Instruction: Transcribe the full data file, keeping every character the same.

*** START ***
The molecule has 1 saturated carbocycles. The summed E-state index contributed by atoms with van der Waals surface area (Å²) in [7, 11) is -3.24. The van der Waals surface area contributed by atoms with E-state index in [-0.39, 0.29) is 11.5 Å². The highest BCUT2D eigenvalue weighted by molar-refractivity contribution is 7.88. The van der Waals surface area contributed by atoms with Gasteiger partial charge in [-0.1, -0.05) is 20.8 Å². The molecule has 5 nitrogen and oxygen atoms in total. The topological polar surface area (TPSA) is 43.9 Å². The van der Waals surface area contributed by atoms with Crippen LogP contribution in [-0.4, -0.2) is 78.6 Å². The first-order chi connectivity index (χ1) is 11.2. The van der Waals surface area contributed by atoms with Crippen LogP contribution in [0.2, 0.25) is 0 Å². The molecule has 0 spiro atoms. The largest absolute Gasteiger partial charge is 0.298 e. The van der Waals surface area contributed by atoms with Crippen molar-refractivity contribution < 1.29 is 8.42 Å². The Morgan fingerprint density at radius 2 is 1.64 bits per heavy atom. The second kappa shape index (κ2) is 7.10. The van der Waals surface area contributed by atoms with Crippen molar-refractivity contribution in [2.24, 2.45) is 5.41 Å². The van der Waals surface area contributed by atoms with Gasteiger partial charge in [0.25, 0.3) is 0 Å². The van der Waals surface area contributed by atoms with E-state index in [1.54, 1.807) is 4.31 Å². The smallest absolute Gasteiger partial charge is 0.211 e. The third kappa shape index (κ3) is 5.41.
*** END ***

The molecule has 1 saturated carbocycles. The summed E-state index contributed by atoms with van der Waals surface area (Å²) in [7, 11) is -3.24. The van der Waals surface area contributed by atoms with E-state index in [-0.39, 0.29) is 11.5 Å². The highest BCUT2D eigenvalue weighted by molar-refractivity contribution is 7.88. The van der Waals surface area contributed by atoms with Gasteiger partial charge in [-0.1, -0.05) is 20.8 Å². The molecule has 5 nitrogen and oxygen atoms in total. The topological polar surface area (TPSA) is 43.9 Å². The van der Waals surface area contributed by atoms with Crippen LogP contribution in [-0.4, -0.2) is 78.6 Å². The first-order chi connectivity index (χ1) is 11.2. The van der Waals surface area contributed by atoms with Crippen LogP contribution in [0.2, 0.25) is 0 Å². The molecule has 0 spiro atoms. The largest absolute Gasteiger partial charge is 0.298 e. The van der Waals surface area contributed by atoms with Crippen molar-refractivity contribution < 1.29 is 8.42 Å². The Morgan fingerprint density at radius 2 is 1.64 bits per heavy atom. The second kappa shape index (κ2) is 7.10. The van der Waals surface area contributed by atoms with Crippen molar-refractivity contribution in [2.24, 2.45) is 5.41 Å². The van der Waals surface area contributed by atoms with Gasteiger partial charge in [0.25, 0.3) is 0 Å². The van der Waals surface area contributed by atoms with E-state index in [1.54, 1.807) is 4.31 Å². The smallest absolute Gasteiger partial charge is 0.211 e. The third kappa shape index (κ3) is 5.41.